The precise origins of the idea, however, remain somewhat hazy. “The concept of something rigid [as a sail] goes back at least to a guy named Flettner,” notes Mark Maughmer, an aeronautics professor at Pennsylvania State University. Anton Flettner was a German engineer who exploited the Magnus effect, the generation of lift by a spinning cylinder. In the 1920s he designed and built a number of craft leveraging this phenomenon, including the Baden-Baden, which used two large spinning rotors to propel itself across the Atlantic in 1926. While Flettner’s applications worked, they proved inefficient when compared to other propulsion methods and were eventually abandoned.
Aerodynamics engineer Tom Sweeney had the idea of creating a sail that was actually rigid like an airplane wing.
Whoever first conceived the idea of wing sails, sailors looking to outrun their soft-sail competitors have been experimenting with them for years. Maughmer participated in substantial research on the concept at Princeton University in the 1970s under aerodynamicist Tom Sweeney. “He was an avid sailor and got the idea of sort of creating a hybrid sailboat sail and airplane wing,” Maughmer recalls. “It used a rigid leading edge like a mast, and it had a rigid tip rib and a root rib, and cable that ran between those along the trailing edge, and it had background sail cloth that wrapped around it.” The Princeton sail wing eventually found use on wind turbines and windmills after testing in NASA’s wind tunnels.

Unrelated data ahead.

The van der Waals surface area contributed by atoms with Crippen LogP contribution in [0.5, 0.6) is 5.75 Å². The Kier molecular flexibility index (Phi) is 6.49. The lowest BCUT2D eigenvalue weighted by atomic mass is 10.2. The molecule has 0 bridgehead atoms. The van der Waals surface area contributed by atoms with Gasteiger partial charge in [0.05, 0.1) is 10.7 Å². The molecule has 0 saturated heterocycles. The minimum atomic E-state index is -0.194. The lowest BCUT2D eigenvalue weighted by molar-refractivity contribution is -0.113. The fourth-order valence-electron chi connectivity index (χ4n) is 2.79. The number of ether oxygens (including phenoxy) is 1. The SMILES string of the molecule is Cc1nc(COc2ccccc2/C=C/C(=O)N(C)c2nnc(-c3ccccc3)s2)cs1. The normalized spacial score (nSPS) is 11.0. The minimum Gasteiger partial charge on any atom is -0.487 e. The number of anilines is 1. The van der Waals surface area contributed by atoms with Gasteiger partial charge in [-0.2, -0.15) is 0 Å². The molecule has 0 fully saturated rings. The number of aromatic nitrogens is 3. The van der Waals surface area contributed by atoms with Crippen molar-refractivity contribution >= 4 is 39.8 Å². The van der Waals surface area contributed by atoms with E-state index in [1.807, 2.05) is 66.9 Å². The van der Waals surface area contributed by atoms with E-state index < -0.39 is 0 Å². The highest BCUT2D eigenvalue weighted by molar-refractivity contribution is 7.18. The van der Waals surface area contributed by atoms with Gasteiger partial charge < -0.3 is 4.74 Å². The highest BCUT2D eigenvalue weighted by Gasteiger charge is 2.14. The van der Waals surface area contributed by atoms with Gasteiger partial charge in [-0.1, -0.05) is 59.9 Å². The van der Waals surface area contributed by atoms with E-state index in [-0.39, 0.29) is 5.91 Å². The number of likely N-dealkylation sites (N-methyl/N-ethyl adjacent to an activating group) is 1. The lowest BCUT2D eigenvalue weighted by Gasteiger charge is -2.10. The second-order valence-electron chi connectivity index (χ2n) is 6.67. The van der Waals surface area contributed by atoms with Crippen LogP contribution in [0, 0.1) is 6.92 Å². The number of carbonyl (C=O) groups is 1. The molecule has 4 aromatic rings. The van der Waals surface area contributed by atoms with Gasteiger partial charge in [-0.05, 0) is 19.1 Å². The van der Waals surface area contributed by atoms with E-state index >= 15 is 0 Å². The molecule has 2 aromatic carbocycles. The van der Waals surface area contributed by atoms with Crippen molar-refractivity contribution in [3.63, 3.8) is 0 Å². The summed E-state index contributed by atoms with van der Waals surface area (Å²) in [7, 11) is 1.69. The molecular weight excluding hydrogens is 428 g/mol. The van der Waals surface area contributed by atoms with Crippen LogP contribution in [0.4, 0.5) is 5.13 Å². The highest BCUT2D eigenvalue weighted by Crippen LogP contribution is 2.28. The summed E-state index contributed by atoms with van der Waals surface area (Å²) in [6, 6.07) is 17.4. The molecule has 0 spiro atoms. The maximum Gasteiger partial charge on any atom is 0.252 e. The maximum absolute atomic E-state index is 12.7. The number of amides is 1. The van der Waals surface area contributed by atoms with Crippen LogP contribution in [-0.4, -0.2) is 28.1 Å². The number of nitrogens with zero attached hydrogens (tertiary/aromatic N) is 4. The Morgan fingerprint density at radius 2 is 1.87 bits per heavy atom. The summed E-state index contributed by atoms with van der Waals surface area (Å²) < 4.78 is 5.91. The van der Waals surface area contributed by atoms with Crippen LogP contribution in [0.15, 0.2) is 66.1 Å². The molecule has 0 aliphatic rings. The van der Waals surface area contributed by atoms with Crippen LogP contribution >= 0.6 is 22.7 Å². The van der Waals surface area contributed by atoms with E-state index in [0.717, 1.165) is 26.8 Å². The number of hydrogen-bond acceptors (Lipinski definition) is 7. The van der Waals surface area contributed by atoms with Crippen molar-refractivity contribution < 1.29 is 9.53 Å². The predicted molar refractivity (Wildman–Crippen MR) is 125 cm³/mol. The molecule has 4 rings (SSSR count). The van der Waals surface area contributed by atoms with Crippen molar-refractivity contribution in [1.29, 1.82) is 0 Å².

The Princeton work proved highly influential, and semirigid wing sails gradually began appearing on small boats. “They were quite good,” says Maughmer. “The only reason they didn’t show up on America’s Cup and racing is because it was illegal.”
By 1988, however, the game had changed. “For the first 100 years, it was 12-meter-yacht rules, which are very specific,” explains Maughmer. Then challengers and defenders alike began tweaking the rules of the race and the types of boats allowed. In the 1988 race, New Zealand’s Mercury Bay Boating Club challenged the San Diego Yacht Club amid a storm of controversy. The American defenders wanted to stick to a 12-meter boat, but the Kiwi team was able to get their much larger and more imposing yacht approved by the race administrators. That forced the San Diego sailors to quickly develop a new design.
“They decided that the best way to do it, given the time available and the speed potential, was to use a catamaran, which would be faster than the monohull,” says Hubbard. “Then to further improve their chances, they decided to use a wing.” Hubbard and another noted designer, Duncan MacLane, were brought in to design a wing sail for the American contender Stars and Stripes. Two identical catamaran hulls were built and tested, one with a conventional soft sail, the other with the wing sail. The latter proved to be faster and was adopted for the final model.